Discovering the Fourth Age


The author presents a synthesis of the history of the Fourth Age, combining Martin Baker's "New Middle-earth" chronology (Reunion 1, also here) with his own.

By the same author

The last of the Elven lords who left Middle-earth was not Círdan, as many supposed. Nor was Elladan's departure, leaving his brother Elrohir at Imladris, definitive. Because Maglor, who had survived the wars of the First Age and wandered along the mortal shores for many years at the beginnings of the Second Age, sought at last for a little rest for his spirit with his friend Elrond.

Young Elves didn't know his face, and even those few who had known him in Valinor or Beleriand and were still alive didn't realise his coming to Mithlond. But Elrond, adopted by Maglor after the Third Kinslaying, was able to recognise him.

In Lindon, Maglor stayed even after Círdan's departure, to the North, at the stronghold of Ost Helevorn, where his brother Caranthir had lived long time ago.

But the Elves of Aman knew of the new peaceful era on Middle-earth, and longed for it and at last they joined under the leadership of Inglaur Ingwiel, Ingwe's firstborn and Prince of the Vanyar, and of his cousin Indis, still held as Queen of the Noldor. They asked for Manwë's blessing and permission to come to Middle-earth, and permission was given. So in the year IV 428 they came to the shores of Arnor before the Straight Path was definitively and forever closed, and the King received them.

Thus begun the last trial of Elves and Men to live together, for the so-called Eldennori, the "Eldar of Middle-earth", worked for the recuperation of the lands formerly inhabited by Elves. Thus the effective dominion of the Reunited Kingdom came to Rhovanion and the borders of Forodwaith.

Maglor was recognised by Indis and was named Lord of Lindon by the will of Indis and the King.

Until this moment this story is, I think, perfectly compatible with Martin's chronology of "The New Middle-earth Timescape". From here on disagreement begins to creep in, but this can be turned in a very rich "unified" story. I think the fair result of mixing our different opinions (Chris', Martin's, mine) is a combination of diverse "stages" in the government of the Reunited Kingdom and a history that is more realistic than that invented by me alone. This is how the history continued in "my" 4th Age ...

In the meantime, the Reunited Kingdom had strengthened its relationships with Khand. In this empire enemy of Sauron, shaped during the Third Age, the figure of the Emperor had lost his power because of Sauron's machinations, especially the work of Úvatha, the ninth Nazgûl. The Variags, north-western habitants of Khand, became the most powerful people of that region and served Sauron without shame.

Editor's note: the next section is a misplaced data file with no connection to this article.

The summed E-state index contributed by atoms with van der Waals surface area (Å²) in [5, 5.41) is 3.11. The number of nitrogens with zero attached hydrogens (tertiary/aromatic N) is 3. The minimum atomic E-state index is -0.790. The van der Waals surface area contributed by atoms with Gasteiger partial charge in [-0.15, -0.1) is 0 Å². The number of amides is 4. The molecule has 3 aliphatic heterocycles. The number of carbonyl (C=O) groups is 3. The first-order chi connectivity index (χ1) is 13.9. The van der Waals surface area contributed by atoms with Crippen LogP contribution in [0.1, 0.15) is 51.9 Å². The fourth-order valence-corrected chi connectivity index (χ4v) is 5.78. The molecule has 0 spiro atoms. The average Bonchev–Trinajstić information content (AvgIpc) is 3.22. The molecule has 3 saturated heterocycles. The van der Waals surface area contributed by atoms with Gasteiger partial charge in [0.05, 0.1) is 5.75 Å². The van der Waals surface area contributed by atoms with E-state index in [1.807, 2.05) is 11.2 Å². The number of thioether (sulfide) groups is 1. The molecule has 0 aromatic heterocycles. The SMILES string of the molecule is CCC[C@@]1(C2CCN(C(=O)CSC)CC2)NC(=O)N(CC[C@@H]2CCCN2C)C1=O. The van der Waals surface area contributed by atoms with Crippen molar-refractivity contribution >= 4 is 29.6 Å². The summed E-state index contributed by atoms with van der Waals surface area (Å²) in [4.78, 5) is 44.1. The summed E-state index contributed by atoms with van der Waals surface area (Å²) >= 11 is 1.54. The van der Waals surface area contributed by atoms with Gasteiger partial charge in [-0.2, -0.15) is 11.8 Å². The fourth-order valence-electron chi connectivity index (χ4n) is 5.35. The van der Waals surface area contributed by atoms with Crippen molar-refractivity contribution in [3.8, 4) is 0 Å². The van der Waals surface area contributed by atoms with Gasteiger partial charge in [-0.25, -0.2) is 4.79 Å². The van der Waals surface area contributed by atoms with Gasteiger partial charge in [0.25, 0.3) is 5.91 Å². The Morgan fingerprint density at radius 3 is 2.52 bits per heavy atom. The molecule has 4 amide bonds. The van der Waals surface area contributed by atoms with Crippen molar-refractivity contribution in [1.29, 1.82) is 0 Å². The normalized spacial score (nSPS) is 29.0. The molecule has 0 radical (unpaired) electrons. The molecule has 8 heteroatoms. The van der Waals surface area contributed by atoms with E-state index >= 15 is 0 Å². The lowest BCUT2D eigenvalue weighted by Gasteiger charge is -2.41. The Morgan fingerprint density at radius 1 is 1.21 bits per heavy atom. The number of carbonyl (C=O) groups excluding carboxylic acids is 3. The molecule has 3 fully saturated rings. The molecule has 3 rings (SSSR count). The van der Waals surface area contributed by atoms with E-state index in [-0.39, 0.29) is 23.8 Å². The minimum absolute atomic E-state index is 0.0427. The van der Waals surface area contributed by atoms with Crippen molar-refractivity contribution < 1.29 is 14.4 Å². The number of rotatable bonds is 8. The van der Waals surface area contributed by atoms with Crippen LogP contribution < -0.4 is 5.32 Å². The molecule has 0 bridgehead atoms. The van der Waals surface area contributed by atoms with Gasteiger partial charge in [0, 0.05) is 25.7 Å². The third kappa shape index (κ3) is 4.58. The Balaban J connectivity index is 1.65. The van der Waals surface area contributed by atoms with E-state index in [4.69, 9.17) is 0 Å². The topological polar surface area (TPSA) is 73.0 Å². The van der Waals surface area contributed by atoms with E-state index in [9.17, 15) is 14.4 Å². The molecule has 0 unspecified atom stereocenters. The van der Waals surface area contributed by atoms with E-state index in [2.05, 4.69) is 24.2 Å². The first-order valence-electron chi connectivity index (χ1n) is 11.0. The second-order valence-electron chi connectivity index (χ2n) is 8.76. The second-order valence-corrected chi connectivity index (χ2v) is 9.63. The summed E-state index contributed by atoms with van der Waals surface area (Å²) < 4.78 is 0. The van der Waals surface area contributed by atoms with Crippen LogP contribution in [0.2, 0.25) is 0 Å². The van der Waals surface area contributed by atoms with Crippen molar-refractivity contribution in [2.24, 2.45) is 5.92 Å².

The Avari lived with independence at the North. But Emperor Burbeld, after the Variags had been called by Sauron, saw that his opportunity had come, and with the aid of the Avari assailed the main cities and towns of the Empire and recovered the power de facto for the Emperors (III 3015-3017).

Sauron's defeat did nothing but to affirm Burbeld's authority, and the people of Khand, even amazed Variags, celebrated the power of the winner. Emperor Dheigas, Burbeld's grandson, and king Esretaf of Amomag (the only Haradan kingdom opposed to Sauron) signed the Frontier Agreement (IV 49) with Elessar.

In the first years of the Fourth Age, Avari began mixing their blood with men of Khand, and later and more frequently with men of Gondor. This was the main link between the Reunited Kingdom and Khand, who thereafter and until their utter destruction were allies.

Moreover, a new people appeared in the north of Khand, mixture of men of Gondor, Rohan and Khand: the Dúnkhands, or Western Khandians. Those links were strengthened by the coming of the Eldennori, but of these few took Men as their husbands or spouses.

But the Household of the Telcontari was ever ennobled by an Elven spouse for the King and their lives were lengthened, until Elessar II married Léofhild (1354-1426), heir of the Kingdom of Rohan.

From now on the history is an extrapolation of these initial centuries of the Reunited Kingdom until the destruction that put an end to the Fourth Age. This destruction playing the role claimed by Bernie Roessler in the last lines of A World Turned on its Side (Reunion 5).

One only of Morgoth's great servants remained. This was Umuiyan, who had dwelt since the destruction of Angband in hidden caves of the northern Forodwaith, in the rests of the destroyed and drowned Utumno.

When Sauron was overthrown, Umuiyan reunited the remnant of Morgoth's vassals, because those among them who were Sauron's rivals had been waiting. But Umuiyan was not known to the Elves, Men or even Valar, and he did not appear suddenly, but hardened the climate and supported the enemies of the Reunited Kingdom and Khand.

At last, in a great deed of power, Umuiyan captured Ossë and controlled that powerful spirit and then sent his fury against the shores of Middle-earth, mainly of the Reunited Kingdom.